September 04, 2021 #ChileGlobal #ChileSustainable #Business and Exports.

How did Chile become one of the most sustainable wine producing countries in the world?

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In just 10 years Chile has achieved that more than 80% of its wine exports are certified as sustainable, thanks to its Wine Sustainability Code, while most countries still do not have anything similar to ensure the responsible production of their wines. Through various measures and powerful changes, Chilean wineries are producing the wine of the future, one that seeks to combat climate change in its production.

The current trend is towards consumption of sustainable and environmentally friendly products, and wine is no exception. Thus, the conscious consumer wants to know where to look when it comes to sustainable and ethically produced wine. Chile, the leading wine exporter in the new world, knows this very well and has created a system to facilitate the search for premium wines that are also environmentally and socially responsible.

Chile has one of the most extensive sustainability accreditation programs in the world, with 79 wineries certified by the Chilean Wine Sustainability Code, representing more than 80% of Chilean bottled wine exports. These bottles are easy to identify on any shelf around the world, thanks to a prominent seal that highlights that it is a "Certified Sustainable Wine of Chile", a code that includes all types of Chilean wineries, regardless of their size, from small producers to the largest national cooperatives.

Initially launched in 2010, the Chilean Wine Sustainability Code has ensured that in just 10 years the country has achieved that more than 80% of its wine exports are certified in terms of sustainability and social responsibility. This at a time when most countries still do not have a Sustainability Code that guarantees the responsible production of their wines.

What does it mean for a bottle of Chilean wine to have the "Sustainability Certificate"?

First, it indicates that the winery has been evaluated and certified by independent judges to verify that it meets the multiple standards of the country's Sustainability Code. These standards are divided into sections covering agricultural practices, winery labor-including bottling and packaging-and social responsibility, as it relates to workers and surrounding communities.

In the vineyard, certification covers sustainable soil management, disease and weed control, the use of fertilizers and other chemicals, and responsible water consumption, among other principles.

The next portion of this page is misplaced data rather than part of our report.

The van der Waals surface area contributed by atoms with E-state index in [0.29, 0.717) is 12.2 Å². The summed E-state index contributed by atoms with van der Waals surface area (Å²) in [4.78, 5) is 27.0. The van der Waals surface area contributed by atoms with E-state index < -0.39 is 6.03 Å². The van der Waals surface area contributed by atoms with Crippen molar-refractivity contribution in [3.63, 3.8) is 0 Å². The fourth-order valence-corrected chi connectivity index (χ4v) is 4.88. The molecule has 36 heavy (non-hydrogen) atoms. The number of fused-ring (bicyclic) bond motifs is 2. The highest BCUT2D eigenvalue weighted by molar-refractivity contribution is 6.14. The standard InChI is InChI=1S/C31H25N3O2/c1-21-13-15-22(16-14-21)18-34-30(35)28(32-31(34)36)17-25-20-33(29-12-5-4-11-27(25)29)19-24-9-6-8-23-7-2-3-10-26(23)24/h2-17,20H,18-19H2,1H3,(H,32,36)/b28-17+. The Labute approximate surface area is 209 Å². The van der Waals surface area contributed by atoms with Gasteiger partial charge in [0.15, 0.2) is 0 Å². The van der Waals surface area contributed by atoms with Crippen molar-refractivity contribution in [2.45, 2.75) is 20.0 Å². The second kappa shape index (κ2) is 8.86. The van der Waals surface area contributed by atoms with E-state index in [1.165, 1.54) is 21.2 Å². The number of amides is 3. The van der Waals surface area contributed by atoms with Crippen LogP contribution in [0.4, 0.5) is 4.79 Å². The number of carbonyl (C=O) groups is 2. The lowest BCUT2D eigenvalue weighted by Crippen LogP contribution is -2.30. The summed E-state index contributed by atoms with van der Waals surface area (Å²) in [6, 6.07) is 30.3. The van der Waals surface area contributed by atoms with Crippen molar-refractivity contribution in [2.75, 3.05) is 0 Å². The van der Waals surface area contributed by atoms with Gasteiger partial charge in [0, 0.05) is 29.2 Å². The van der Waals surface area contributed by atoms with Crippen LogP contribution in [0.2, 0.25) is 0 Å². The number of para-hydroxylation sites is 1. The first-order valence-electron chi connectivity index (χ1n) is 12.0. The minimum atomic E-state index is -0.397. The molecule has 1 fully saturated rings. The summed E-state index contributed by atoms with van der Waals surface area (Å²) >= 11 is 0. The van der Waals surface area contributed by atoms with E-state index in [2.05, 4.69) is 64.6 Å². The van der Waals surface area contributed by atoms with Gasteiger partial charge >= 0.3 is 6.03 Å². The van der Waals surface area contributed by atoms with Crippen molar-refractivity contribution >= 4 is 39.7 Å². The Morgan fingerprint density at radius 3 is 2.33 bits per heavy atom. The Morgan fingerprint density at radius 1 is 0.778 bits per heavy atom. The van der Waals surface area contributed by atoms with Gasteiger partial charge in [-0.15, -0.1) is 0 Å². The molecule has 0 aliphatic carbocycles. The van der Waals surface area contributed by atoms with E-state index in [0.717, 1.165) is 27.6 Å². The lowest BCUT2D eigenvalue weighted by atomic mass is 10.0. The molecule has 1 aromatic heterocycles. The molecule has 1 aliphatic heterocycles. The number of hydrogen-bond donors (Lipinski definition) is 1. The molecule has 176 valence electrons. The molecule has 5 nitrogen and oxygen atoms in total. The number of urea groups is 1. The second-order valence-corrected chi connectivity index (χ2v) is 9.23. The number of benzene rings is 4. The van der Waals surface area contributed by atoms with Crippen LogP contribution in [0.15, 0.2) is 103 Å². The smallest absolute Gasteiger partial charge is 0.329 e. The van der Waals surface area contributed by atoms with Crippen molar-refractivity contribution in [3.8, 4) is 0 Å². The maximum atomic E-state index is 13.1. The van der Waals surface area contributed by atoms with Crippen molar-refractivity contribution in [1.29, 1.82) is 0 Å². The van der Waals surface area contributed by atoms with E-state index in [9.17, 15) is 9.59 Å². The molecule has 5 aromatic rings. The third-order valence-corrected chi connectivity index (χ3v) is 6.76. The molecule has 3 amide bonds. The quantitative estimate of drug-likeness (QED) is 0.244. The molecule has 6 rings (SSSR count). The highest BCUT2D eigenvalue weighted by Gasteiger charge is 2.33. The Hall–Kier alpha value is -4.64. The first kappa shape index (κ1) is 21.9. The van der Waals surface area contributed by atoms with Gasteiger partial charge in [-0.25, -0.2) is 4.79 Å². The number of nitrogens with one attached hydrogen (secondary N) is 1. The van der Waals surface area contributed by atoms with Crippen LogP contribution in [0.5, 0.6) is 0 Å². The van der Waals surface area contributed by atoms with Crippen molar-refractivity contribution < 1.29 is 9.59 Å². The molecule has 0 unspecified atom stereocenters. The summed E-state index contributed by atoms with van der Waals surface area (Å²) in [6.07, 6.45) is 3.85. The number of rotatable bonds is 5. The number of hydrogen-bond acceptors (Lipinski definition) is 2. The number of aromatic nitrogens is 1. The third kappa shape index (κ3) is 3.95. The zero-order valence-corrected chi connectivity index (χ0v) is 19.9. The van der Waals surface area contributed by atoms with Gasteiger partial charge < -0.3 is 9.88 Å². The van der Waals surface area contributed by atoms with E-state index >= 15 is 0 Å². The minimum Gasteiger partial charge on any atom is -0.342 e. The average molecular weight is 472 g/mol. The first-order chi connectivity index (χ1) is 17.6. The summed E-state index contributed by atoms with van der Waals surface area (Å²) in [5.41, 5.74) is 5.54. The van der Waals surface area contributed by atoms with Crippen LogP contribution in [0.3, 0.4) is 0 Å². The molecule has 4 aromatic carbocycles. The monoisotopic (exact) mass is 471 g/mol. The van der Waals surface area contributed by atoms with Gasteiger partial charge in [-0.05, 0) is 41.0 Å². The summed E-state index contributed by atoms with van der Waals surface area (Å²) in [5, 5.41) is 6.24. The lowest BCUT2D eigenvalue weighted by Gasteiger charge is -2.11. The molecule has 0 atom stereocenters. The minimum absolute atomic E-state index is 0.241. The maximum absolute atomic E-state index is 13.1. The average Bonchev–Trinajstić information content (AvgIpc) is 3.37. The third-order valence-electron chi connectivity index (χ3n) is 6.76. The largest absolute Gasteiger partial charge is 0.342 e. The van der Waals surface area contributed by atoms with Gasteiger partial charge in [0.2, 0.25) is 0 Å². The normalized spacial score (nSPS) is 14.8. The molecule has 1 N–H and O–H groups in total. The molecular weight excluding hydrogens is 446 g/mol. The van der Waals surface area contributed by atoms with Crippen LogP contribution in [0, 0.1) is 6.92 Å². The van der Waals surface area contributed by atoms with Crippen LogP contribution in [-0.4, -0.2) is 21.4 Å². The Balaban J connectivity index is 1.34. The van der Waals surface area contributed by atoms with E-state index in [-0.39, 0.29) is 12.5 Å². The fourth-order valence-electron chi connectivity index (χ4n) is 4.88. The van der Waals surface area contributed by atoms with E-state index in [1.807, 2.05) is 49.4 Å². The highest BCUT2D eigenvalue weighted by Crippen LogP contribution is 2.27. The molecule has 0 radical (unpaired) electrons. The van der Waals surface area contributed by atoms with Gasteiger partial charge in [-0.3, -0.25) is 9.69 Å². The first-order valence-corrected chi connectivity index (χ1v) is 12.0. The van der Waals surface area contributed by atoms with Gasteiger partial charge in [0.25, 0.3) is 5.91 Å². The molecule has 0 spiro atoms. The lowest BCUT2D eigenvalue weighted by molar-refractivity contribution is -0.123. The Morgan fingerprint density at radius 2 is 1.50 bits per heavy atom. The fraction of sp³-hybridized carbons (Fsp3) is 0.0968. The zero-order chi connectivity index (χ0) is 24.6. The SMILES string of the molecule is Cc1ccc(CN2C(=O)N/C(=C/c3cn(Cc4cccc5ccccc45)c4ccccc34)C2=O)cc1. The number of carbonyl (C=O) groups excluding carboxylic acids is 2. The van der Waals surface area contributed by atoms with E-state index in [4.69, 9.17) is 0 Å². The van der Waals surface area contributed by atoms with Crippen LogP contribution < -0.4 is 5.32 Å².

In terms of sustainable practices in the winery, the code examines a winery's efforts in waste reduction and recycling, energy use, industrial water management, pollution prevention and the reduction of emissions and waste. Even the winery's air conditioning system is taken into account, as it contributes to its overall environmental impact.

Today, without a doubt, the main sustainability problem in Chile is the lack of water and its efficient use, as a consequence of the prolonged drought we have been suffering for many years, which is why Chile's sustainability program has worked to improve irrigation practices, using meteorological information and technology in the field to increase efficiency in the use of water. Almost all Chilean vineyards now have technified irrigation systems, especially drip irrigation, which is the most efficient. In addition, they are investing in hydraulic infrastructure such as wells and dams and developing projects that, for example, allow the reuse of industrial water for irrigation.

Each winery has a plan to optimize the use of electricity and fuel, with clear and verifiable objectives for both the winery and the vineyards. They are evaluated on the efficient management of heating, ventilation and cooling, which is part of the reduction of energy consumption in all facilities.

In terms of energy, the wineries have modified their lighting policy, replacing the entire system in the warehouses and cellars with LED lights, photovoltaic lights and motion sensors. Another example is that the new bottling lines use high-efficiency steam generation systems that replace the need for fossil fuels, as well as a heat recovery system.

The focus in recent years has been on getting Chilean wineries to use renewable energy. Many wineries already produce electricity through photovoltaic plants. Each of them are setting goals and deadlines to supply their wineries, vineyard irrigation and offices with solar energy as soon as possible.

Wine against climate change

The Chilean sustainability program launched a new carbon footprint project to establish science-based carbon reduction targets to help combat climate change. An important group of Wines of Chile wineries, representing more than 60% of Chile's bottled wine exports, have joined a sector-wide carbon footprint measurement initiative aligned with Science-Based Targets Organization objectives. The goal is for these wineries to make an impact using Science-Based Targets' technical and scientific information.

Chilean vineyards are already taking measures to counteract the effects of climate change, which threatens to destroy the acidity of wines, and different sustainable development plans are beginning to be considered, including planting vineyards in other latitudes or trying varieties that have always shown difficulties in maturing and that could now save the typicity of certain wines.





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